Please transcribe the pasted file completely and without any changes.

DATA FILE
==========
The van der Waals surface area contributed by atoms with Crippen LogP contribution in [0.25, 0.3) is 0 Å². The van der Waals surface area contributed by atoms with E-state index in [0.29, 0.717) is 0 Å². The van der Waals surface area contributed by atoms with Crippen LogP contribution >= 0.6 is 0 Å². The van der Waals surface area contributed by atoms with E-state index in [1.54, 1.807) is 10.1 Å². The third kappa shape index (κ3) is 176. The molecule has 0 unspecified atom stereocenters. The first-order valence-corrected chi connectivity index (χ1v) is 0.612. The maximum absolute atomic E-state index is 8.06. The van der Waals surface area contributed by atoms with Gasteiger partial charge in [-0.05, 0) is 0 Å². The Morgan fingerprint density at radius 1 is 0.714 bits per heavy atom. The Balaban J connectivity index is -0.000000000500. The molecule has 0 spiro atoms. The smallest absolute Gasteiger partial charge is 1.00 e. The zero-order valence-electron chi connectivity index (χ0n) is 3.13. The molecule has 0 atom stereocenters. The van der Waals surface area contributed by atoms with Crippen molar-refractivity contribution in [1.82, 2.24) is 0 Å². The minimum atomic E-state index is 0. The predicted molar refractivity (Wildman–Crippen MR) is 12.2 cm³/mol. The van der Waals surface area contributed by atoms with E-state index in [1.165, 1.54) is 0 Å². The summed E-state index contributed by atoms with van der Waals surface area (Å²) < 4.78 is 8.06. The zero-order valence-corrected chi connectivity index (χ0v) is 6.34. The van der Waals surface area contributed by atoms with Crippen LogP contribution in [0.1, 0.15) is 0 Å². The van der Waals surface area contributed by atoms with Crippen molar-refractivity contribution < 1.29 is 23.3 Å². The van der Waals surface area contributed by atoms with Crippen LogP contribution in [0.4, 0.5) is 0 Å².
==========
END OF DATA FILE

The van der Waals surface area contributed by atoms with Crippen LogP contribution in [0.25, 0.3) is 0 Å². The van der Waals surface area contributed by atoms with E-state index in [0.29, 0.717) is 0 Å². The van der Waals surface area contributed by atoms with Crippen LogP contribution >= 0.6 is 0 Å². The van der Waals surface area contributed by atoms with E-state index in [1.54, 1.807) is 10.1 Å². The third kappa shape index (κ3) is 176. The molecule has 0 unspecified atom stereocenters. The first-order valence-corrected chi connectivity index (χ1v) is 0.612. The maximum absolute atomic E-state index is 8.06. The van der Waals surface area contributed by atoms with Gasteiger partial charge in [-0.05, 0) is 0 Å². The Morgan fingerprint density at radius 1 is 0.714 bits per heavy atom. The Balaban J connectivity index is -0.000000000500. The molecule has 0 spiro atoms. The smallest absolute Gasteiger partial charge is 1.00 e. The zero-order valence-electron chi connectivity index (χ0n) is 3.13. The molecule has 0 atom stereocenters. The van der Waals surface area contributed by atoms with Crippen molar-refractivity contribution in [1.82, 2.24) is 0 Å². The minimum atomic E-state index is 0. The predicted molar refractivity (Wildman–Crippen MR) is 12.2 cm³/mol. The van der Waals surface area contributed by atoms with E-state index in [1.165, 1.54) is 0 Å². The summed E-state index contributed by atoms with van der Waals surface area (Å²) < 4.78 is 8.06. The zero-order valence-corrected chi connectivity index (χ0v) is 6.34. The van der Waals surface area contributed by atoms with Crippen LogP contribution in [0.1, 0.15) is 0 Å². The van der Waals surface area contributed by atoms with Crippen molar-refractivity contribution < 1.29 is 23.3 Å². The van der Waals surface area contributed by atoms with Crippen LogP contribution in [0.4, 0.5) is 0 Å².